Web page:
Feb 19 2014
I have a scar on my wrist. It is like a thin red vein that sits on top of my skin to remind me of a terrible choice I made once, a long time ago. Truth is, I am okay with that scar. It doesn’t scare or embarrass me. It simply reminds me of a kid who was overwhelmed and had no idea what he was doing. I look at that scar sometimes to remind me that clouds pass, and that we shouldn’t get caught in life’s sadder moments, lest they get the better of us. Wristcutters: A Love Story is a movie that knows of such mistakes, and would like to present us with a different version of what potentially happens after that act. You can all it a drama if you want. You can call it a surreal black comedy. Hell, you could even call it a love story. But you know you can’t call it? A bad film. Wristcutters, to me, was nothing short of beautiful, in its own twisted way.
Story of my life.
Normally, when I write my Why Haven’t You Seen It column, I find myself asking why people didn’t see a movie. In this case, I know. Suicide is super taboo and scares a lot of people. I can’t pretend to not be one of those people at times. I have lost a great many people I love to suicide, and I don’t want anyone to assume by choosing this movie I am choosing to glamorize that act. I’m not. But either does the movie. If anything, it shows you that the place you go after you take your life is about the blandest, shittiest place you could be, and only an idiot would go there willingly. The movie does not undermine or mock suicide. But you know what? It also doesn’t pretend suicide doesn’t exist, and I think informing people in any way is a great first step to take.
Wristcutters is about a guy named Zia (played by Patrick Fugit from Almost Famous) who takes his life and ends up in a sort of afterlife limbo. It is just like regular life, only worse. Always cloudy. You get stuck with a shit job. No one is every happy. It is limbo if limbo was Detroit. This particular limbo is filled with other people who offed themselves as well. We meet Eugene (who may be my favorite person in this movie). The rocker who electrocuted himself on stage while pouring a beer onto his electric guitar. But we also find out Zia’s ex-girlfriend is here, and she has committed suicide. Zia makes it his mission to find her.
Shown: The perfect woman.
I suppose right there, you know this is something different. A road trip in suicide limbo. It is on this road trip that they pick up Mikal (played by my wife, Shannyn Sossaman). The thing is, Mikal is quick to point out to these two that she has a very different goal in mind. She is actually looking for the P.I.C (people in charge) because she is not supposed to be here. She just simply suffered from an accidental overdose, and does not know what she is going among those who chose to die. They agree to pick her up and take her on the trip to help her find who she needs if she can help Zia find his recently suicided ex. They all agree, and the oddest limbo road trip ever commences.
Seem like a good time for a trailer?
Now I know, this subject might be heavy to breach (especially for laughs), but I want you to give Wristcutters a try. Not only is it incredibly well written, but it does not avoid or mock the situation of suicide. It just shows it for what it is. A sort of bratty move while someone is stuck in a “whoa is me” phase, and that if anyone was smart enough to wait a day or two, those urges may pass. The movie never gets preachy on either side, but I found it brave and incredibly compelling. Oh, and I also found it incredibly funny.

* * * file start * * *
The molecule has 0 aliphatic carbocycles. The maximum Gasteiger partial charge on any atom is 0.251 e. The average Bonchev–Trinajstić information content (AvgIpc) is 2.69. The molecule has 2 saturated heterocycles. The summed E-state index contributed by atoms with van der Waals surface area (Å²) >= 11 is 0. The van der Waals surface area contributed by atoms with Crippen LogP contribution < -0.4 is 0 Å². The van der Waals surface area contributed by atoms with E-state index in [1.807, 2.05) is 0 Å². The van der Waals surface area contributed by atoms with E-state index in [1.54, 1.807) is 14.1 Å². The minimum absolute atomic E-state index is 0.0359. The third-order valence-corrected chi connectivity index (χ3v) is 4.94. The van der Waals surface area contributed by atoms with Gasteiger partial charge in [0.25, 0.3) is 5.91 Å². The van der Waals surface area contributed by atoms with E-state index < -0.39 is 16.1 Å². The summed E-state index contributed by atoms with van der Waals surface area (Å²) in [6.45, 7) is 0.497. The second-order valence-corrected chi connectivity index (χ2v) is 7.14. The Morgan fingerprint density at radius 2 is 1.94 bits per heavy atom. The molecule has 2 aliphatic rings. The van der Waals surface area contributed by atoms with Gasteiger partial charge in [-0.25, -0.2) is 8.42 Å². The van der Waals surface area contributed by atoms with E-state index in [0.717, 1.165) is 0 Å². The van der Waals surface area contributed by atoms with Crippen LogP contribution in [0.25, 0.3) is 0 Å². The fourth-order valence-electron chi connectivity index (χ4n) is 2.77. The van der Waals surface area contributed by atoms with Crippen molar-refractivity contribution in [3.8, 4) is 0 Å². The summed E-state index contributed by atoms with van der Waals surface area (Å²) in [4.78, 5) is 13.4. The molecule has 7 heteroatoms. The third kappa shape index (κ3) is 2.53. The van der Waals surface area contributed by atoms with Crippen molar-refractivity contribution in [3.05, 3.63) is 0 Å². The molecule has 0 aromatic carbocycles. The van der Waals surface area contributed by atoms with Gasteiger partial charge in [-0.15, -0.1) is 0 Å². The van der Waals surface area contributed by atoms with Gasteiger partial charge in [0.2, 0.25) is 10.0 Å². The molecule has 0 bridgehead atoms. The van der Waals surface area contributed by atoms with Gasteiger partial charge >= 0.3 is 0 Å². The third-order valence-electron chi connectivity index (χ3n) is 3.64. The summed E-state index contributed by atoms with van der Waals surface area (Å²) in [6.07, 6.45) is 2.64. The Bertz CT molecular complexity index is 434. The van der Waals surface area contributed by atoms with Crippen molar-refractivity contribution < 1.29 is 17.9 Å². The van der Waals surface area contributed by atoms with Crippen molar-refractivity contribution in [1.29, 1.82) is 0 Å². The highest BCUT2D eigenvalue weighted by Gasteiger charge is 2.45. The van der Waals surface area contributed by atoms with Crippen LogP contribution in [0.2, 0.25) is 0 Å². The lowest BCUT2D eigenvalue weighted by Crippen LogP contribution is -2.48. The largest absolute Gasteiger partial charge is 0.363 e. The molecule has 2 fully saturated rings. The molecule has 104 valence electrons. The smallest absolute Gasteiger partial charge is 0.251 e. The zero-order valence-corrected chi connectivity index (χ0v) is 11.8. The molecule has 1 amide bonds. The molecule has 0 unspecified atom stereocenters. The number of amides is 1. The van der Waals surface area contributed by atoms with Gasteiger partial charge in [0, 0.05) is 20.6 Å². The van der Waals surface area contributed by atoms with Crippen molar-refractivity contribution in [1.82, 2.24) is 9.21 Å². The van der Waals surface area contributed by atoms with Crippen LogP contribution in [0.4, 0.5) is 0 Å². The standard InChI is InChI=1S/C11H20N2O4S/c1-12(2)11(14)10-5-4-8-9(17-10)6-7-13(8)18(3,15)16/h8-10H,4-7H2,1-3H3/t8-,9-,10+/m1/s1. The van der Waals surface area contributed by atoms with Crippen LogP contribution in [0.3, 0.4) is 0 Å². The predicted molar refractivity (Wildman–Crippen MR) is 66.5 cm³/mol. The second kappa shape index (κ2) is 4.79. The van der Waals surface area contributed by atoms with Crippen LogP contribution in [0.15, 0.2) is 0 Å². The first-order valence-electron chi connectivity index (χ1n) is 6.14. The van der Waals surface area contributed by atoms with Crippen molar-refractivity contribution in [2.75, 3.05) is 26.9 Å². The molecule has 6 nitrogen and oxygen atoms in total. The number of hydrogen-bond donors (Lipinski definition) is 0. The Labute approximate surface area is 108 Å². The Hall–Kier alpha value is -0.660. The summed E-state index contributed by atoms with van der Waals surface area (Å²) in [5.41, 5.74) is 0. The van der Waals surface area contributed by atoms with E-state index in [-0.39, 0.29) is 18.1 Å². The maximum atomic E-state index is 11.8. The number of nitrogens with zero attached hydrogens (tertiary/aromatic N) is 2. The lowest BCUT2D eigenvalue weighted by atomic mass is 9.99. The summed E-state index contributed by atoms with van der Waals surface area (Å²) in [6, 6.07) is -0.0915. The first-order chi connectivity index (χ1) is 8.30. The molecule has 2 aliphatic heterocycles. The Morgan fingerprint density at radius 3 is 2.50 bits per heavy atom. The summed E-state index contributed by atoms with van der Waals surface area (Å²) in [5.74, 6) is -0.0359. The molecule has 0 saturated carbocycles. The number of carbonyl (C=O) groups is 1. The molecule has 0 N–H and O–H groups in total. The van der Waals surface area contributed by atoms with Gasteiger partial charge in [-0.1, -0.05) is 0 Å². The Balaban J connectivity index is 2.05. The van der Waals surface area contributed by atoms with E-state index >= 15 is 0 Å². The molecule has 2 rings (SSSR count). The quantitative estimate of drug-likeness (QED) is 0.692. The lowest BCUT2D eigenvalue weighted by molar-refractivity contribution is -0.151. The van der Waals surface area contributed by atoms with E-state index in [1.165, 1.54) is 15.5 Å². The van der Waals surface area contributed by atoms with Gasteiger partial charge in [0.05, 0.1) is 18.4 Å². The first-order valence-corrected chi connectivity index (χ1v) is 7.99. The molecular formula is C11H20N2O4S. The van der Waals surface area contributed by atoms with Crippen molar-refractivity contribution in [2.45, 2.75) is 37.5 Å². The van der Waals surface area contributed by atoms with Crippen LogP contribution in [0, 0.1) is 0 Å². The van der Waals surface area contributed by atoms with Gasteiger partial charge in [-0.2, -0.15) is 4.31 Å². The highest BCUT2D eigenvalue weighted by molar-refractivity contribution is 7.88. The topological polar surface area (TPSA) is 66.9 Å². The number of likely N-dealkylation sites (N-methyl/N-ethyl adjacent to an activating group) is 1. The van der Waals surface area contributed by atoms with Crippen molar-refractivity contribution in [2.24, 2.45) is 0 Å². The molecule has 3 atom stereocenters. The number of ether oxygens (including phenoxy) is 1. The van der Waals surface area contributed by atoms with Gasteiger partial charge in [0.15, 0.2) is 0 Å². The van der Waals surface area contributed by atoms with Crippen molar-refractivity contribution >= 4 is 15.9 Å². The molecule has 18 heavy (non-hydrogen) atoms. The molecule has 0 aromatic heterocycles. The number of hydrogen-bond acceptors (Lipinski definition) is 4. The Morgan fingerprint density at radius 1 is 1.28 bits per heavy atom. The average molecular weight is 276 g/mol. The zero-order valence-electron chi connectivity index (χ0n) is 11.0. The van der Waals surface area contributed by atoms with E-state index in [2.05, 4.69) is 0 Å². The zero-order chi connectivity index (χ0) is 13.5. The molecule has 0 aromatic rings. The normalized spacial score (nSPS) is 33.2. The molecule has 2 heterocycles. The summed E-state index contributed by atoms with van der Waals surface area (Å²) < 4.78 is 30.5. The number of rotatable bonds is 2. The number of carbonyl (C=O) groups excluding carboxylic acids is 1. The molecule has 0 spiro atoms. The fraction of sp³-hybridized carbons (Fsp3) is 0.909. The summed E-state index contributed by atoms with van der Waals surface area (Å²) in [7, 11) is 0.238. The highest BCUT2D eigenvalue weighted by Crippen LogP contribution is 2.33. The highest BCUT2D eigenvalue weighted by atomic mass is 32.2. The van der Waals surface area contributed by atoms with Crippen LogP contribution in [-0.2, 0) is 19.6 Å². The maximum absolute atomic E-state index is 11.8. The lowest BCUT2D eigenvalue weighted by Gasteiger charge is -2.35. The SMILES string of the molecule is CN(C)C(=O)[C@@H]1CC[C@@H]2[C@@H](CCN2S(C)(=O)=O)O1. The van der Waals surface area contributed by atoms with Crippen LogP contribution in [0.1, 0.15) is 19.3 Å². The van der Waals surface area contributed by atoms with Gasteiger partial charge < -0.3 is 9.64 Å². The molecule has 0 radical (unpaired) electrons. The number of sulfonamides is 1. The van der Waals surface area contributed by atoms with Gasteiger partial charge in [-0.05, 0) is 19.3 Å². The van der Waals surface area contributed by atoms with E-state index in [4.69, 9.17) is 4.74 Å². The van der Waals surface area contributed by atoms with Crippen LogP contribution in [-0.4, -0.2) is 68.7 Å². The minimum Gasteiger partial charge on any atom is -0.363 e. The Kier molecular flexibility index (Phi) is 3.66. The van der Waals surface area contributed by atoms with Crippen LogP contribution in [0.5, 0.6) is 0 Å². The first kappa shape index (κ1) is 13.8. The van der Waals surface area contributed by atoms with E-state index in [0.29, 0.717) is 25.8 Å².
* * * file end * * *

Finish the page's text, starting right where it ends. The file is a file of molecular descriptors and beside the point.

It also has one of my favorite “suicide” scenes from any movie. Trust me, it is not what you think. Just watch it.
I’m sorry, but it takes balls to pull off a scene like that. It really does. I also think we can all agree, it is handled perfectly. Slap the stupid out of that kid and move on. But that scene sort of sums up this movie (which I am being super vague about on purpose). Life is not all roses and puppy kisses. It is often death and loss and sadness. Wristcutters knows this, but also clearly knows there are still miracles everywhere, if you are apathetic enough to notice them. Remember that last sentence. That is an essential and integral part of this movie. That even when all hope is lost, it really isn’t.
Been there. Done that. Highly over rated.
So the story slowly takes a turn during this road trip, and honestly, how it plays out is not something I wish to tell you. I think a big part of what makes Wristcutters so special is the fact that it starts somewhere dark and hopeless, and ends at a place that is the polar opposite of that. What it takes to get them there and how that evolves the characters is something I will leave up to you to discover on your own. Some may think it gets a little idealistic and schmaltzy by the end, but I think the story they are trying to tell is divine, and I lost myself in that.
The reality is, life gets sad. Life gets heavy and over whelming. Believe it or not, Wristcutters is just here to remind you that there are still remarkable miracles going on all around you. You just need to be aware enough to actually notice them. Check this movie out. I think it was blow your mind. Wait, is that a bad choice of words to end this on?
Eh, screw it. Thanks for the read, kids. Head over to my site and read about movie love stories that will make you want to shoot yourself (the irony of that is not lost on me) and then go here and toss up a like. It will take 2 seconds, but two seconds I really appreciate.
Oh, and Tom Waits is in this movie FTW.
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